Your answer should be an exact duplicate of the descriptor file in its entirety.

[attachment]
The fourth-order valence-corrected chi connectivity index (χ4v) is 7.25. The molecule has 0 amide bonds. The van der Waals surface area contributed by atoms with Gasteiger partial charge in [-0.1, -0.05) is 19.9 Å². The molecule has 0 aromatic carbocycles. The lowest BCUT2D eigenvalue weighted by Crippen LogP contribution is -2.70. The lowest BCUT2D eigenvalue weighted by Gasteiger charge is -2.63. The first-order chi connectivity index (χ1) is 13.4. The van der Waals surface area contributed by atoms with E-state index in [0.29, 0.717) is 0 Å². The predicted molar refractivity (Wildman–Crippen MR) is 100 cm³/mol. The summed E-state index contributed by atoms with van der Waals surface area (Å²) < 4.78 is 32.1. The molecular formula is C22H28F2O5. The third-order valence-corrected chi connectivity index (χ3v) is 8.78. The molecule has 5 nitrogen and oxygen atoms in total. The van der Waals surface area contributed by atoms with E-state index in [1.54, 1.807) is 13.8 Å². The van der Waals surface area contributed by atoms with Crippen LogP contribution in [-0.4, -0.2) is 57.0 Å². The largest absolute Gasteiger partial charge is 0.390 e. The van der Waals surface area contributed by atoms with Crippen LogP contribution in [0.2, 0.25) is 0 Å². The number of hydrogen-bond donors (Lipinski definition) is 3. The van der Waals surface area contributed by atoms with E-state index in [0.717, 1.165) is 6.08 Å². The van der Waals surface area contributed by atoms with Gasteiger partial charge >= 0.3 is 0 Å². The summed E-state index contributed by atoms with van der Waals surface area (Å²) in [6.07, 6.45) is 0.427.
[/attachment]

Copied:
The fourth-order valence-corrected chi connectivity index (χ4v) is 7.25. The molecule has 0 amide bonds. The van der Waals surface area contributed by atoms with Gasteiger partial charge in [-0.1, -0.05) is 19.9 Å². The molecule has 0 aromatic carbocycles. The lowest BCUT2D eigenvalue weighted by Crippen LogP contribution is -2.70. The lowest BCUT2D eigenvalue weighted by Gasteiger charge is -2.63. The first-order chi connectivity index (χ1) is 13.4. The van der Waals surface area contributed by atoms with E-state index in [0.29, 0.717) is 0 Å². The predicted molar refractivity (Wildman–Crippen MR) is 100 cm³/mol. The summed E-state index contributed by atoms with van der Waals surface area (Å²) < 4.78 is 32.1. The molecular formula is C22H28F2O5. The third-order valence-corrected chi connectivity index (χ3v) is 8.78. The molecule has 5 nitrogen and oxygen atoms in total. The van der Waals surface area contributed by atoms with E-state index in [1.54, 1.807) is 13.8 Å². The van der Waals surface area contributed by atoms with Crippen LogP contribution in [-0.4, -0.2) is 57.0 Å². The largest absolute Gasteiger partial charge is 0.390 e. The van der Waals surface area contributed by atoms with Crippen LogP contribution in [0.2, 0.25) is 0 Å². The number of hydrogen-bond donors (Lipinski definition) is 3. The van der Waals surface area contributed by atoms with E-state index in [0.717, 1.165) is 6.08 Å². The van der Waals surface area contributed by atoms with Gasteiger partial charge >= 0.3 is 0 Å². The summed E-state index contributed by atoms with van der Waals surface area (Å²) in [6.07, 6.45) is 0.427.